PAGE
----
Una Mullally

Society, life and culture on the edge

Daithí brings it with ‘Chameleon Life’

The young Irish fiddle prodigy and producer has a new banger of a tune.

Wed, May 29, 2013, 12:54

   

With ‘Get Lucky’ as ubiquitous as ‘Happy Birthday’ at this stage, there’s a sense of relief that another tune could take over as the song as the summer. Daithí O Dronaí steps into the strobe light with this brilliant tune. ‘Chameleon Life’ is instant, addictive, and offers the same delight and fizz as a well-thrown stone skimming off a lake’s surface, all youthful bounce, enthusiasm and sparky summer frivolity.
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For those who have been following Daithí’s career, there’s an incredible amount of satisfaction in seeing him sprint down a path he’s paved very much his own way. Like Little Green Cars, his development has been a steady upward slope with plenty of changes in direction and influence, but what has always been evident is that talent is bristling, and the ambition is well-placed. Having a keen manager in Gugai, who knows the importance of development, has also helped.

Young acts are like tech start-ups. The first idea or incarnation mightn’t be the best, but you certainly learn from it. The first time I saw Daithí play was when I was working on the first series of The All Ireland Talent Show and this floppy-haired blonde kid stepped on the stage in Ardmore during rehearsals and blew me away. He didn’t come near winning, but flicking on the TV one day a while later, there he was again on the Sky series Must Be The Music. At that time, one of his foundation tracks was the beautiful ‘Carraroe’, which has recently has a new lease of life with Elaine Mai’s vocals.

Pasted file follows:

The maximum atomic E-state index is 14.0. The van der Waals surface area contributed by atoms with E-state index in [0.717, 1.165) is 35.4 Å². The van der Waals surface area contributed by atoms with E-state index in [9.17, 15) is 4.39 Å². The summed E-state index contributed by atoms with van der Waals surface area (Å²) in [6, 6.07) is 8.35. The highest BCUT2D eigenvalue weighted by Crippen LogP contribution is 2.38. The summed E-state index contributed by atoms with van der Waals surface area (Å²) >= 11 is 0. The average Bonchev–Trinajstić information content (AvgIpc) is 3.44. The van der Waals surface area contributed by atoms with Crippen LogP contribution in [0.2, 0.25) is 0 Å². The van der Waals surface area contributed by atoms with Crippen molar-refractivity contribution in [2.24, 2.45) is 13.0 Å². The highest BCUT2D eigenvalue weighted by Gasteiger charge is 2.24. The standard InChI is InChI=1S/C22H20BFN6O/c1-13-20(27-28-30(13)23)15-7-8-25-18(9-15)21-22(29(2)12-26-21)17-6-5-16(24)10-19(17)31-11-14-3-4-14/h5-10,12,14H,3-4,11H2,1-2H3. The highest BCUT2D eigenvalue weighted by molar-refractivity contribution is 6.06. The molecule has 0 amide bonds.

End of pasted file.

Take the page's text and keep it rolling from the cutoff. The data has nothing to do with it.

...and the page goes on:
Since then, any opportunity to see him play, you have to go. In pubs in Dingle, Galway and Dublin. If he’s the support, you get there early. If he’s playing late, you’ll get another pint and stay. On festival stages and in venues around the country, the spark of his invention lights a fuse in a crowd. He’s the kind of act you can bring your mate who knows nothing about him to and they’ll walk away impressed.

Having a knowledge and natural grasp of traditional melodies (Irish trad music is essentially hook after hook after hook) and the high BPM rhythms that typify trad at a young age, as well as an interest in electronic music, meant he was ready to push the fiddle forward, screwing with sounds, looping hooks and sections of tunes, and then bringing beats and samples on board like ‘everyone back to my gaff’. His dedication to craft, an unabashed lust for pop, and putting his head down in a homebuilt studio has reaped rewards in bristling production that now comes far closer to Calvin Harris than it does to fringe Irish electronic music or his trad roots. With the upcoming release of ‘Chameleon Life’ on Sony, The Guardian is also enthusiastic.

He’s playing at 3:20pm on the Undergrowth Stage at Forbidden Fruit this Saturday.

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